Facial reconstruction

Search LJMU Research Online

Browse Repository | Browse E-Theses

Policy, toxicology and physicochemical considerations on the inhalation of high concentrations of food flavour

Dinu, V, Kilic, A, Wang, Q, Ayed, C, Fadel, A, Harding, SE, Yakubov, GE and Fisk, ID (2020) Policy, toxicology and physicochemical considerations on the inhalation of high concentrations of food flavour. npj Science of Food, 4 (1). ISSN 2396-8370

[img]
Preview
Text
s41538-020-00075-y.pdf - Published Version
Available under License Creative Commons Attribution.

Download (1MB) | Preview

Abstract

Food flavour ingredients are required by law to obtain prior approval from regulatory bodies, such as the U.S. Food and Drug Administration (FDA) or the European Food Safety Authority (EFSA) in terms of toxicological data and intended use levels. However, there are no regulations for labelling the type and concentration of flavour additives on the product, primarily due to their low concentration in food and generally recognised as safe (GRAS) status determined by the flavour and extract manufacturers’ association (FEMA). Their status for use in e-cigarettes and other vaping products challenges these fundamental assumptions, because their concentration can be over ten-thousand times higher than in food, and the method of administration is through inhalation, which is currently not evaluated by the FEMA expert panel. This work provides a review of some common flavour ingredients used in food and vaping products, their product concentrations, inhalation toxicity and aroma interactions reported with different biological substrates. We have identified several studies, which suggest that the high concentrations of flavour through inhalation may pose a serious health threat, especially in terms of their cytotoxicity. As a result of the wide range of possible protein-aroma interactions reported in our diet and metabolism, including links to several non-communicable diseases, we suggest that it is instrumental to update current flavour- labelling regulations, and support new strategies of understanding the effects of flavour uptake on the digestive and respiratory systems, in order to prevent the onset of future non-communicable diseases. © 2020, The Author(s).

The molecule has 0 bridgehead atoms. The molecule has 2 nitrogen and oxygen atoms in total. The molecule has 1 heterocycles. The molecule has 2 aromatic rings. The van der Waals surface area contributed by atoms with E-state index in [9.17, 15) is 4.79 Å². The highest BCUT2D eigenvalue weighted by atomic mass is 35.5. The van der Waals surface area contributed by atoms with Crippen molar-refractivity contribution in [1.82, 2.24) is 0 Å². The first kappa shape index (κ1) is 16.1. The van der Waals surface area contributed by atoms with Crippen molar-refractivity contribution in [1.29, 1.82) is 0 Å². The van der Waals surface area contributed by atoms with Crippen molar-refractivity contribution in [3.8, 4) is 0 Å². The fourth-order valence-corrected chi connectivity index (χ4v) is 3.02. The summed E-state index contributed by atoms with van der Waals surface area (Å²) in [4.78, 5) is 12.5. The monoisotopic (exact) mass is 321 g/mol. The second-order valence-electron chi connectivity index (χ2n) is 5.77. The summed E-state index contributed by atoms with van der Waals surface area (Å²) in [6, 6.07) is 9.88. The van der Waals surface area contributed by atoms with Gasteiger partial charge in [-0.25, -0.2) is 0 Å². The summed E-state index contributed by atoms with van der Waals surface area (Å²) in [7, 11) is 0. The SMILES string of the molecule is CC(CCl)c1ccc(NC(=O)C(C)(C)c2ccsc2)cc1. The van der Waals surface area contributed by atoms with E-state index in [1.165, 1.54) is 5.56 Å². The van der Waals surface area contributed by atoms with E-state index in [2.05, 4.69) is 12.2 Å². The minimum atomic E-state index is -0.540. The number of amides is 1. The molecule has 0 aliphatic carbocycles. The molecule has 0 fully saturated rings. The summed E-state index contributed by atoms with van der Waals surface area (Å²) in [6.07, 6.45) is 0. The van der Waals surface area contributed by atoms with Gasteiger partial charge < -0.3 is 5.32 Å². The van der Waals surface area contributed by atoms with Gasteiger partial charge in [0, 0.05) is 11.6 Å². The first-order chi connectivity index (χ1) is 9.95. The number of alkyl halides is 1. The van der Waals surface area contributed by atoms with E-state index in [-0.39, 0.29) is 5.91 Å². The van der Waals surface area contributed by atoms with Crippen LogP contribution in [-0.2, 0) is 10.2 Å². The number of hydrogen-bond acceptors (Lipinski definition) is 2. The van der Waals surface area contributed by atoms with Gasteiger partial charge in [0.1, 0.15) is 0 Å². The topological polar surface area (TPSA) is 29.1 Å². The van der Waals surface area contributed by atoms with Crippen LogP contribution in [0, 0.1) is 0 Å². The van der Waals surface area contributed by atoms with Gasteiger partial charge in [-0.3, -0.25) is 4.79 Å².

Item Type: Article
Subjects: T Technology > TX Home economics > TX341 Nutrition. Foods and food supply
R Medicine > R Medicine (General)
Divisions: Sport & Exercise Sciences
Publisher: Nature Research
Date Deposited: 21 Oct 2020 11:38
Last Modified: 21 Oct 2020 11:45
DOI or Identification number: 10.1038/s41538-020-00075-y
URI: https://researchonline.ljmu.ac.uk/id/eprint/13879

Actions (login required)

View Item View Item